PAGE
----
How the Internet-of-Things can help keep the World fed
One of my favorite expressions—one that serves as an elegantly simple reminder in so many situations—is “Waste not, want not.” Plain in sentiment, but complex in execution, to be sure.
When it comes to the business of food, however, the sentiment rises to a level of “words to live by,” more than a mere reminder or suggestion. Population growth is not slowing down, expected to rise to nine billion by 2050, and very real questions are being asked about whether or not the world can produce enough food at affordable prices to keep widespread poverty and hunger at bay.
The issue cuts to two key areas that simply must be made less prevalent, and it so happens that technologies built upon the Internet-of-Things are primed to play a significant role in affecting change. They are:
"Food Waste" and "Food Safety"
As the often irreverent and always inciting John Oliver informed us last year, food waste in developed nations has grown to comically high proportions. To hear the Natural Resources Defense Council tell it, as much as 40 percent of food produced in the United States never gets eaten. That totals out to about 20 pounds of food, per person, per month, going straight to the dumpster.
And if you view that stat up against another, that nearly 50 million Americans lived in a “food insecure” household in 2013, the juxtaposition should ring alarm bells for any human being with an ounce of empathy in their bones. This kind of discrepancy is simply not acceptable, or sustainable.
So, what does the IoT have to do with it? Certainly, the causes of food waste are multifactorial, but the good news, if you can call it that, is that the lion’s share of waste can be attributed to inefficient supply chains. In so many cases, goods do not arrive on store shelves until it is far too close to the “sell by” date, and thus ends up getting glanced over by consumers and discarded.
With modern sensor technology, this is a relatively simple problem to solve. Sensors affixed to pallets or individual products packages open the door to stringent oversight of these items as they make their journey through the supply chain, from farms or factories to wholesale locations, and on to retail distribution. By keeping closer tabs, the theory goes, it will be possible to close loops in transit and storage time, and thus lengthen the time these products spend on actual store shelves, exposed to consumers and available for purchase, before the expiry date arrives.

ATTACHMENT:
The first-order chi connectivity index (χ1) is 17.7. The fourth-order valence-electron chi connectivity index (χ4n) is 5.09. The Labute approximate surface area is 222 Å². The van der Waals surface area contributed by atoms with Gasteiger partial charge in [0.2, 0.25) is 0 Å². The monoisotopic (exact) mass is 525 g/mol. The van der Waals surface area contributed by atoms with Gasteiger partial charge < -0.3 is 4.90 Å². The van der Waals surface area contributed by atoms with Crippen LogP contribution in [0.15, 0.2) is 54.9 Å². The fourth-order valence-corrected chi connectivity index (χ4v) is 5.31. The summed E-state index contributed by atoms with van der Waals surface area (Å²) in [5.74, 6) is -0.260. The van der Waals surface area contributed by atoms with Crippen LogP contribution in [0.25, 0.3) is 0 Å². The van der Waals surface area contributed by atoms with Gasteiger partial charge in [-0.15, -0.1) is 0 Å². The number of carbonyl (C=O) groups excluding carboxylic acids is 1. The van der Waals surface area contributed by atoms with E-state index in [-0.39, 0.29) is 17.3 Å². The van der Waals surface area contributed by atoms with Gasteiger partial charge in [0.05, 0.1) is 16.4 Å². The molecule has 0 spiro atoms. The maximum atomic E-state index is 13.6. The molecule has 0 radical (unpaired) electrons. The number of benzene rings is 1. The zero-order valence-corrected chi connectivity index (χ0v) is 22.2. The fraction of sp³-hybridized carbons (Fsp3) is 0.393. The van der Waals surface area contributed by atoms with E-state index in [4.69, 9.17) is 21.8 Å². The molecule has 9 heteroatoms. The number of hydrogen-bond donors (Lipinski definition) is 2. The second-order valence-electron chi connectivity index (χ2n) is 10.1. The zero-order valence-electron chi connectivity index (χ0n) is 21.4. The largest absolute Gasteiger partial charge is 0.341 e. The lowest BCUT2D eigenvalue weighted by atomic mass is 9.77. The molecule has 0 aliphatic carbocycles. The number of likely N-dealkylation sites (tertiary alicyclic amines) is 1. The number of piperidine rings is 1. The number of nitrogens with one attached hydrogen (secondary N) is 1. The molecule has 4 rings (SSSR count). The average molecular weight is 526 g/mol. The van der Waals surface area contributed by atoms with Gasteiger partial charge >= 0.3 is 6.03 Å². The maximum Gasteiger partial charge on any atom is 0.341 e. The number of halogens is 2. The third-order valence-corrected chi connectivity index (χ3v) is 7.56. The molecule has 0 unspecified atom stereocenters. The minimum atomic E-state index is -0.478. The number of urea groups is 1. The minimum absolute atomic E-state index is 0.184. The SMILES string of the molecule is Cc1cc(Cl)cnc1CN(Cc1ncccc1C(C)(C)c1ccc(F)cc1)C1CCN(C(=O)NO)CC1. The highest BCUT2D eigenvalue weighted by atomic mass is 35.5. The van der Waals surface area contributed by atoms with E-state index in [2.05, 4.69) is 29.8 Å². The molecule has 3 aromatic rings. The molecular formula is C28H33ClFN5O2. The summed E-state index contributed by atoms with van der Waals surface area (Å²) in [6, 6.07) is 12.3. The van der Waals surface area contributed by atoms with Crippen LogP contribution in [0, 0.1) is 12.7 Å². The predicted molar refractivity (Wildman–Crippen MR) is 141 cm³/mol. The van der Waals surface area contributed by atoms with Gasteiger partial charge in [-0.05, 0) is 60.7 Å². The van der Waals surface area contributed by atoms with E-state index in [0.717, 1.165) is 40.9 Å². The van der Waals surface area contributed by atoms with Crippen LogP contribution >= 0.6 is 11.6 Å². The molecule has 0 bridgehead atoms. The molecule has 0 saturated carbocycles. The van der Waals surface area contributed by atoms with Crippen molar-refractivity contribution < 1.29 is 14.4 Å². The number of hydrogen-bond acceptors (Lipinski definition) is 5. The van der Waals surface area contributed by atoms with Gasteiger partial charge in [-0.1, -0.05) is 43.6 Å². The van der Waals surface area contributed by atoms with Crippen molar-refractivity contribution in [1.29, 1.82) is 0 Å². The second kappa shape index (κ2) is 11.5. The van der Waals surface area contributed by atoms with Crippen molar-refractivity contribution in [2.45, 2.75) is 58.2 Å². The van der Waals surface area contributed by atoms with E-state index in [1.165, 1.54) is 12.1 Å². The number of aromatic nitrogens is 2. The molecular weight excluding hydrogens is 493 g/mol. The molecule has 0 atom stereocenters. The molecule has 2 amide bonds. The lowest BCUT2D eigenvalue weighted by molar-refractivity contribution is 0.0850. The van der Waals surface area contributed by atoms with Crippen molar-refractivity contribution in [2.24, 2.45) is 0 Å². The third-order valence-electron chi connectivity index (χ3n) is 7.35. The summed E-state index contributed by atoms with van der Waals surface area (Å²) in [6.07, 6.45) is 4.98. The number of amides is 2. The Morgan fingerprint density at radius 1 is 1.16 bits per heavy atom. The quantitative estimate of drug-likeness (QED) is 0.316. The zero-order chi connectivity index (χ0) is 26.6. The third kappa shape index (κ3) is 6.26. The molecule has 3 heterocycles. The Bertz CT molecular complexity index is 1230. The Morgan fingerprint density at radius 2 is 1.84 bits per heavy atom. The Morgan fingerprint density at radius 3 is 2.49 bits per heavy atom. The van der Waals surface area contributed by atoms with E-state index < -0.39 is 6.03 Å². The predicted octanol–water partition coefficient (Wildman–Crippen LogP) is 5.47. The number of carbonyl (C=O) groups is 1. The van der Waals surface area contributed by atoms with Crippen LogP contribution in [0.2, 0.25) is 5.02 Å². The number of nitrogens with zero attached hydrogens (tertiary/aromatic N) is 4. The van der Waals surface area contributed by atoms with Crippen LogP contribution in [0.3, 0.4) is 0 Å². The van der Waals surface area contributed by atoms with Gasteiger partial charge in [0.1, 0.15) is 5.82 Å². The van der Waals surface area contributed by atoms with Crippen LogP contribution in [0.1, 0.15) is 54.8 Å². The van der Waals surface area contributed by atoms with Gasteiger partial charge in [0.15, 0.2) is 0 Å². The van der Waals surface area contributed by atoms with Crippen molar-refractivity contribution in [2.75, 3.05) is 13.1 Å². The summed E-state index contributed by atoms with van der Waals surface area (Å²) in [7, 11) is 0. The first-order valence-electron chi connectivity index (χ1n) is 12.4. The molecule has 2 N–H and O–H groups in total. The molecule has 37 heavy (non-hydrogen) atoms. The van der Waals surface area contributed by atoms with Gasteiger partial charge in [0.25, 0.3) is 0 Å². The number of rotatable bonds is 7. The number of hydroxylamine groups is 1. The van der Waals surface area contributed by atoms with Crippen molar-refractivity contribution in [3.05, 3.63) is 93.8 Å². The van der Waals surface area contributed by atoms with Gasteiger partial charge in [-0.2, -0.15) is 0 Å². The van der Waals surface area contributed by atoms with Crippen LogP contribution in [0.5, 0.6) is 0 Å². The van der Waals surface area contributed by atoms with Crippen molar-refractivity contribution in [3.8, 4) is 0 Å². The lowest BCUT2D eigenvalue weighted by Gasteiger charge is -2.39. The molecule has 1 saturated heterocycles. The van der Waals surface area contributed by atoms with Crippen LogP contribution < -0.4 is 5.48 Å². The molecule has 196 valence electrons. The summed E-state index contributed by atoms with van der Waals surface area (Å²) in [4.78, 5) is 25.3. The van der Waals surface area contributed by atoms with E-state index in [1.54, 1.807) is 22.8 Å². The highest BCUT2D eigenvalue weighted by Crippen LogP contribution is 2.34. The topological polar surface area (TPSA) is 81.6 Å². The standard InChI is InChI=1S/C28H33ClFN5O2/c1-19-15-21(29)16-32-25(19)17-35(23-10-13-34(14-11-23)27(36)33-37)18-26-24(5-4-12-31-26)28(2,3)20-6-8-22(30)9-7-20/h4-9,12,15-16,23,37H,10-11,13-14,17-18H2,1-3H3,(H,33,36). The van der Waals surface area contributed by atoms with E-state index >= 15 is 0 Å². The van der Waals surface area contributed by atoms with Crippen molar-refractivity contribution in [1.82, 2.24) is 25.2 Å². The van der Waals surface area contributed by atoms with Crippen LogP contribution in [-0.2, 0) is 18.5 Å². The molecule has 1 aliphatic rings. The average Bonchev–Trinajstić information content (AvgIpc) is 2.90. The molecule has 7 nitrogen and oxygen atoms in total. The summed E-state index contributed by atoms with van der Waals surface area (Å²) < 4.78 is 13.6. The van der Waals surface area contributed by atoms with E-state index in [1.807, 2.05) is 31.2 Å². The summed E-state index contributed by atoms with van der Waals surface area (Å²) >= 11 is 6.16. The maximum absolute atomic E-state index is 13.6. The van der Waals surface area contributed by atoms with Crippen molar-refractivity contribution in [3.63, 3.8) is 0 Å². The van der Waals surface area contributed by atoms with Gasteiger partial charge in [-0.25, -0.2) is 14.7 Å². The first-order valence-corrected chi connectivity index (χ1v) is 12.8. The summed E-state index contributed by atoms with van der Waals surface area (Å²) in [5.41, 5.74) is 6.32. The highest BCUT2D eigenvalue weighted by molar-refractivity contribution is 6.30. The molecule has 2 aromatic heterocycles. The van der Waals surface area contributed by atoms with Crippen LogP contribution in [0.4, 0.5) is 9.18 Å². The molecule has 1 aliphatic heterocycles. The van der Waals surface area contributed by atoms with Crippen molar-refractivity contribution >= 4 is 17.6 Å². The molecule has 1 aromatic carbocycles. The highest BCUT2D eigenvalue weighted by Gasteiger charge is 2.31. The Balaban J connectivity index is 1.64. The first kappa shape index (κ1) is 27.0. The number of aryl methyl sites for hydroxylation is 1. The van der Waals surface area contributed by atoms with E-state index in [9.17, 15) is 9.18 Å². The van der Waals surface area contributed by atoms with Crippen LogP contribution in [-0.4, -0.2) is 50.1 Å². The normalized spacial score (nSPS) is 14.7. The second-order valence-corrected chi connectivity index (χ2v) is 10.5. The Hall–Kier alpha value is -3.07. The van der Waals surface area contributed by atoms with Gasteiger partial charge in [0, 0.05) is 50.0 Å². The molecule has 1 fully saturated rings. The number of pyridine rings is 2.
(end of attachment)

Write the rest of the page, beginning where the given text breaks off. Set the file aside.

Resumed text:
More to the point, if we can better track these products en route to the stores, it stands to reason we can also track more precisely how often they get purchased, and stores can make cleaner decisions about inventory and back stock. If only a “just exactly perfect” volume of goods make it to the shelves to meet demand, then by rule there is less chance of spoilage and waste. Data begets intelligence.
On the other side of the coin, there’s a shockingly near-daily occurrence of late of national foodstuff recalls. Big scares like Chipotle and Kraft grab the headlines, but a jaunt to Foodsafety.org quickly reveals there have been no fewer than 20 recalls this month alone, by companies running the gamut from Whole Foods Market to Hormel to Garden of Life.
It turns out that temperature—or, more specifically, the ability to maintain a consistent temperature throughout transport—has the biggest impact on food safety as it makes its way from production to the grocery store or restaurant table. That said, with IoT-connected devices growing more and more conducive as a means to keep tabs on the condition and quality of food as it’s produced, transported, stored and prepared, the ground has been laid for better control over ensuring these products stay safe, and certainly for preventing unsafe products from making into circulation; the data can reveal when and where something goes wrong to compromise the product, and it can be dealt with right then and there.
It goes without saying, of course, that better moment-by-moment visibility of food during transport translates into a safer food chain. If the food industry can eliminate incidents of having to recall entire lots of food due to a glitch along the way, it will also cut down on the potential for waste. Two birds with one stone.